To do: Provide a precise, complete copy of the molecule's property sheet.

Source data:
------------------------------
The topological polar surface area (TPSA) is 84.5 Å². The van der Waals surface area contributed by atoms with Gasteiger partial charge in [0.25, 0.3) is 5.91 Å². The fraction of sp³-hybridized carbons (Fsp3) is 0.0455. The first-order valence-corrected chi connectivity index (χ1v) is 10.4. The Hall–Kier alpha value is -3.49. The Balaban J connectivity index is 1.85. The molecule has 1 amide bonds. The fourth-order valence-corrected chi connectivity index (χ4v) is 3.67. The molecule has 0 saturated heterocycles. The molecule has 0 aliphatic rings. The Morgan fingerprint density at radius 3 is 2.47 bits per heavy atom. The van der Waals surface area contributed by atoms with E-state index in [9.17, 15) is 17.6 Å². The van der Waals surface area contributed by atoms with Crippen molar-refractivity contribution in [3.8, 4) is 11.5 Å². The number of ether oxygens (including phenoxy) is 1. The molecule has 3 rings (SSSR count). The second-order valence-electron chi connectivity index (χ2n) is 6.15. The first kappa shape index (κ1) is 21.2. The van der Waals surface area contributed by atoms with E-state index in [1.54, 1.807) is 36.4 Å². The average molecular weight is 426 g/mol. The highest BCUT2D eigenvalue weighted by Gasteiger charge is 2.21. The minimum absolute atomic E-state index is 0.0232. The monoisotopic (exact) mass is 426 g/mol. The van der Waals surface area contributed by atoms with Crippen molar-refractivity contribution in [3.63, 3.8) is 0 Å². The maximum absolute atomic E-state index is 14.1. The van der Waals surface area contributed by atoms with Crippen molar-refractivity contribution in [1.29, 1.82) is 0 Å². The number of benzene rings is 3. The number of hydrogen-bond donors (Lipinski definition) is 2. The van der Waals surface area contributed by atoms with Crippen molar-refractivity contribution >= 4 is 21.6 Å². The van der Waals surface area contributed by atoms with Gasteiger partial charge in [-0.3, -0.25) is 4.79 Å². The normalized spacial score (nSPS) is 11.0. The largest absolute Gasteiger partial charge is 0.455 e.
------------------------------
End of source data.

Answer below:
The topological polar surface area (TPSA) is 84.5 Å². The van der Waals surface area contributed by atoms with Gasteiger partial charge in [0.25, 0.3) is 5.91 Å². The fraction of sp³-hybridized carbons (Fsp3) is 0.0455. The first-order valence-corrected chi connectivity index (χ1v) is 10.4. The Hall–Kier alpha value is -3.49. The Balaban J connectivity index is 1.85. The molecule has 1 amide bonds. The fourth-order valence-corrected chi connectivity index (χ4v) is 3.67. The molecule has 0 saturated heterocycles. The molecule has 0 aliphatic rings. The Morgan fingerprint density at radius 3 is 2.47 bits per heavy atom. The van der Waals surface area contributed by atoms with E-state index in [9.17, 15) is 17.6 Å². The van der Waals surface area contributed by atoms with Crippen molar-refractivity contribution in [3.8, 4) is 11.5 Å². The number of ether oxygens (including phenoxy) is 1. The molecule has 3 rings (SSSR count). The second-order valence-electron chi connectivity index (χ2n) is 6.15. The first kappa shape index (κ1) is 21.2. The van der Waals surface area contributed by atoms with E-state index in [1.54, 1.807) is 36.4 Å². The average molecular weight is 426 g/mol. The highest BCUT2D eigenvalue weighted by Gasteiger charge is 2.21. The minimum absolute atomic E-state index is 0.0232. The monoisotopic (exact) mass is 426 g/mol. The van der Waals surface area contributed by atoms with Crippen molar-refractivity contribution in [3.63, 3.8) is 0 Å². The maximum absolute atomic E-state index is 14.1. The van der Waals surface area contributed by atoms with Crippen molar-refractivity contribution in [1.29, 1.82) is 0 Å². The number of benzene rings is 3. The number of hydrogen-bond donors (Lipinski definition) is 2. The van der Waals surface area contributed by atoms with Crippen molar-refractivity contribution >= 4 is 21.6 Å². The van der Waals surface area contributed by atoms with Gasteiger partial charge in [-0.3, -0.25) is 4.79 Å². The normalized spacial score (nSPS) is 11.0. The largest absolute Gasteiger partial charge is 0.455 e.